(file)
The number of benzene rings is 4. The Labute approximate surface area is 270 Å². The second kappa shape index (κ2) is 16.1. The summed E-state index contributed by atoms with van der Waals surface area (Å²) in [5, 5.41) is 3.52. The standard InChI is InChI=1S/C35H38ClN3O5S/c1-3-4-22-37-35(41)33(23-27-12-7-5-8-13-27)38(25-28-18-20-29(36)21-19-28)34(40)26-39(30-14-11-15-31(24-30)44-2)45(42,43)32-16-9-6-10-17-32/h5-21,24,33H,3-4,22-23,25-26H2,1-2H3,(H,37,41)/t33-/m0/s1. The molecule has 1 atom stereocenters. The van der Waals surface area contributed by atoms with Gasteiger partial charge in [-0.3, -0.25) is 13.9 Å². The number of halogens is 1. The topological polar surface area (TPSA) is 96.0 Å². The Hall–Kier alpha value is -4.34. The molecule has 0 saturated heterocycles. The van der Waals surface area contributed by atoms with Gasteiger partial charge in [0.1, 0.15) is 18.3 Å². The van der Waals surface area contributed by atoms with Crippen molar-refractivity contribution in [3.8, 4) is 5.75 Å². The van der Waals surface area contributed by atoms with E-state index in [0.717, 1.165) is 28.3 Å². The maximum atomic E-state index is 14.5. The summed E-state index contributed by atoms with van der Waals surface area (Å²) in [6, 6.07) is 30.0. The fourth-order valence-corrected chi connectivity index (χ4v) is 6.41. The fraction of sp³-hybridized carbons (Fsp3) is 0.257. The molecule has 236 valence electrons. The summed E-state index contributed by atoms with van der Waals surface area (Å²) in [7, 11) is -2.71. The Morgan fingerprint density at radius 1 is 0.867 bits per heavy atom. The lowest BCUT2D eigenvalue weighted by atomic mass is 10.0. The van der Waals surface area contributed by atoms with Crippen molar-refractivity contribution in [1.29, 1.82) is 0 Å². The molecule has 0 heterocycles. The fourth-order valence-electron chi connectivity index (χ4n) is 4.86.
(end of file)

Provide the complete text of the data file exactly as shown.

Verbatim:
The number of benzene rings is 4. The Labute approximate surface area is 270 Å². The second kappa shape index (κ2) is 16.1. The summed E-state index contributed by atoms with van der Waals surface area (Å²) in [5, 5.41) is 3.52. The standard InChI is InChI=1S/C35H38ClN3O5S/c1-3-4-22-37-35(41)33(23-27-12-7-5-8-13-27)38(25-28-18-20-29(36)21-19-28)34(40)26-39(30-14-11-15-31(24-30)44-2)45(42,43)32-16-9-6-10-17-32/h5-21,24,33H,3-4,22-23,25-26H2,1-2H3,(H,37,41)/t33-/m0/s1. The molecule has 1 atom stereocenters. The van der Waals surface area contributed by atoms with Gasteiger partial charge in [-0.3, -0.25) is 13.9 Å². The number of halogens is 1. The topological polar surface area (TPSA) is 96.0 Å². The Hall–Kier alpha value is -4.34. The molecule has 0 saturated heterocycles. The van der Waals surface area contributed by atoms with Gasteiger partial charge in [0.1, 0.15) is 18.3 Å². The van der Waals surface area contributed by atoms with Crippen molar-refractivity contribution in [3.8, 4) is 5.75 Å². The van der Waals surface area contributed by atoms with E-state index in [0.717, 1.165) is 28.3 Å². The maximum atomic E-state index is 14.5. The summed E-state index contributed by atoms with van der Waals surface area (Å²) in [6, 6.07) is 30.0. The fourth-order valence-corrected chi connectivity index (χ4v) is 6.41. The fraction of sp³-hybridized carbons (Fsp3) is 0.257. The molecule has 236 valence electrons. The summed E-state index contributed by atoms with van der Waals surface area (Å²) in [7, 11) is -2.71. The Morgan fingerprint density at radius 1 is 0.867 bits per heavy atom. The lowest BCUT2D eigenvalue weighted by atomic mass is 10.0. The van der Waals surface area contributed by atoms with Crippen molar-refractivity contribution in [1.29, 1.82) is 0 Å². The molecule has 0 heterocycles. The fourth-order valence-electron chi connectivity index (χ4n) is 4.86.